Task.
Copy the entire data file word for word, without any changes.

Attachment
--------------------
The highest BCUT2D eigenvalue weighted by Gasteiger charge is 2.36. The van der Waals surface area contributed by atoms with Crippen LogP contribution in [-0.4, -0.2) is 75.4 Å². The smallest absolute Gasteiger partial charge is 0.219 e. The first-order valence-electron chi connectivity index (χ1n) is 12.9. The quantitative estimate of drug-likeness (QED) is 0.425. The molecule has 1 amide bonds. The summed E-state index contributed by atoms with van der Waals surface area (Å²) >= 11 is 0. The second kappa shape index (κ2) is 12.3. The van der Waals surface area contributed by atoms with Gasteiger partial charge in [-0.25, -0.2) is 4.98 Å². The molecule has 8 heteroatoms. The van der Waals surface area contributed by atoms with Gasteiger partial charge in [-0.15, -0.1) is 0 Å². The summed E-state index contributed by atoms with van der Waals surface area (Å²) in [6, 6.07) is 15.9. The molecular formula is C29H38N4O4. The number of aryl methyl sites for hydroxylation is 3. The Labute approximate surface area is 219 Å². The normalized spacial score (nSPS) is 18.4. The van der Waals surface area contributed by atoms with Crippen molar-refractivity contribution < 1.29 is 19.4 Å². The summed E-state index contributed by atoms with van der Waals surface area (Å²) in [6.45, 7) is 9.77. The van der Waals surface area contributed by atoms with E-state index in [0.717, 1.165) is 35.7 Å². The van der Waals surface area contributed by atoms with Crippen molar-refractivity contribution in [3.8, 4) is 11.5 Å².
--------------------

The highest BCUT2D eigenvalue weighted by Gasteiger charge is 2.36. The van der Waals surface area contributed by atoms with Crippen LogP contribution in [-0.4, -0.2) is 75.4 Å². The smallest absolute Gasteiger partial charge is 0.219 e. The first-order valence-electron chi connectivity index (χ1n) is 12.9. The quantitative estimate of drug-likeness (QED) is 0.425. The molecule has 1 amide bonds. The summed E-state index contributed by atoms with van der Waals surface area (Å²) >= 11 is 0. The second kappa shape index (κ2) is 12.3. The van der Waals surface area contributed by atoms with Gasteiger partial charge in [-0.25, -0.2) is 4.98 Å². The molecule has 8 heteroatoms. The van der Waals surface area contributed by atoms with Gasteiger partial charge in [-0.15, -0.1) is 0 Å². The summed E-state index contributed by atoms with van der Waals surface area (Å²) in [6, 6.07) is 15.9. The molecular formula is C29H38N4O4. The number of aryl methyl sites for hydroxylation is 3. The Labute approximate surface area is 219 Å². The normalized spacial score (nSPS) is 18.4. The van der Waals surface area contributed by atoms with Crippen molar-refractivity contribution < 1.29 is 19.4 Å². The summed E-state index contributed by atoms with van der Waals surface area (Å²) in [6.45, 7) is 9.77. The van der Waals surface area contributed by atoms with E-state index in [0.717, 1.165) is 35.7 Å². The van der Waals surface area contributed by atoms with Crippen molar-refractivity contribution in [3.8, 4) is 11.5 Å².